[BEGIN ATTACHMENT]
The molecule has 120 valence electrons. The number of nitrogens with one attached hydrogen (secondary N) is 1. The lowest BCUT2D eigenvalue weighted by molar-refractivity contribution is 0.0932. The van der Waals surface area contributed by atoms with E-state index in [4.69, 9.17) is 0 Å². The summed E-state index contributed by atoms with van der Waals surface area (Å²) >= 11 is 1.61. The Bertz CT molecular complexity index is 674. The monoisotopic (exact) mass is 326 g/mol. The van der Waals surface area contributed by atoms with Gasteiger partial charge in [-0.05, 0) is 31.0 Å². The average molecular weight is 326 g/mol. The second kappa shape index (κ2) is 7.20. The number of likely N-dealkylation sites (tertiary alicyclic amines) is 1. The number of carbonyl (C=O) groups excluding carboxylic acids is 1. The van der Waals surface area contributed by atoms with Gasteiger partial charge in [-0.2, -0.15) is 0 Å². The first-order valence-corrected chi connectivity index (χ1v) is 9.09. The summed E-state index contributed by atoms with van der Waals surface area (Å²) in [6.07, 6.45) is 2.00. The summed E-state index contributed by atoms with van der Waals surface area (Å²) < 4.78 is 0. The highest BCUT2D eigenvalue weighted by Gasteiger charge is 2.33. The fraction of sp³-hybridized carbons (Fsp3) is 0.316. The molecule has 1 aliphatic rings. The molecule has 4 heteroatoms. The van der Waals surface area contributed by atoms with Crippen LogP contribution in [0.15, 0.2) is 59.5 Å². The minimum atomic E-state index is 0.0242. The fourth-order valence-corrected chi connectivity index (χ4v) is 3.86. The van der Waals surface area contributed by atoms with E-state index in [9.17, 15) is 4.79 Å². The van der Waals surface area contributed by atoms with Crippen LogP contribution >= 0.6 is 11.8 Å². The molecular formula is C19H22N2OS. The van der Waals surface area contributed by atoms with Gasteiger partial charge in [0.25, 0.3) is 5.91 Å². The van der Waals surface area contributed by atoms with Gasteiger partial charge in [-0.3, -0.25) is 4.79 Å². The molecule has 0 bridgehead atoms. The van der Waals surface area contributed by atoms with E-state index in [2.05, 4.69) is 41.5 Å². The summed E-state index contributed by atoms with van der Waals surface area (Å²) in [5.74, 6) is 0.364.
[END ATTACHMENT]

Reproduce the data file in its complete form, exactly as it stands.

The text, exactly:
The molecule has 120 valence electrons. The number of nitrogens with one attached hydrogen (secondary N) is 1. The lowest BCUT2D eigenvalue weighted by molar-refractivity contribution is 0.0932. The van der Waals surface area contributed by atoms with E-state index in [4.69, 9.17) is 0 Å². The summed E-state index contributed by atoms with van der Waals surface area (Å²) >= 11 is 1.61. The Bertz CT molecular complexity index is 674. The monoisotopic (exact) mass is 326 g/mol. The van der Waals surface area contributed by atoms with Gasteiger partial charge in [-0.05, 0) is 31.0 Å². The average molecular weight is 326 g/mol. The second kappa shape index (κ2) is 7.20. The number of likely N-dealkylation sites (tertiary alicyclic amines) is 1. The number of carbonyl (C=O) groups excluding carboxylic acids is 1. The van der Waals surface area contributed by atoms with Gasteiger partial charge in [-0.2, -0.15) is 0 Å². The first-order valence-corrected chi connectivity index (χ1v) is 9.09. The summed E-state index contributed by atoms with van der Waals surface area (Å²) in [6.07, 6.45) is 2.00. The summed E-state index contributed by atoms with van der Waals surface area (Å²) < 4.78 is 0. The highest BCUT2D eigenvalue weighted by Gasteiger charge is 2.33. The fraction of sp³-hybridized carbons (Fsp3) is 0.316. The molecule has 1 aliphatic rings. The molecule has 4 heteroatoms. The van der Waals surface area contributed by atoms with Crippen LogP contribution in [0.15, 0.2) is 59.5 Å². The minimum atomic E-state index is 0.0242. The fourth-order valence-corrected chi connectivity index (χ4v) is 3.86. The van der Waals surface area contributed by atoms with E-state index in [9.17, 15) is 4.79 Å². The van der Waals surface area contributed by atoms with Crippen LogP contribution >= 0.6 is 11.8 Å². The molecular formula is C19H22N2OS. The van der Waals surface area contributed by atoms with Gasteiger partial charge in [0.25, 0.3) is 5.91 Å². The van der Waals surface area contributed by atoms with Gasteiger partial charge in [-0.3, -0.25) is 4.79 Å². The molecule has 0 bridgehead atoms. The van der Waals surface area contributed by atoms with E-state index in [2.05, 4.69) is 41.5 Å². The summed E-state index contributed by atoms with van der Waals surface area (Å²) in [5.74, 6) is 0.364.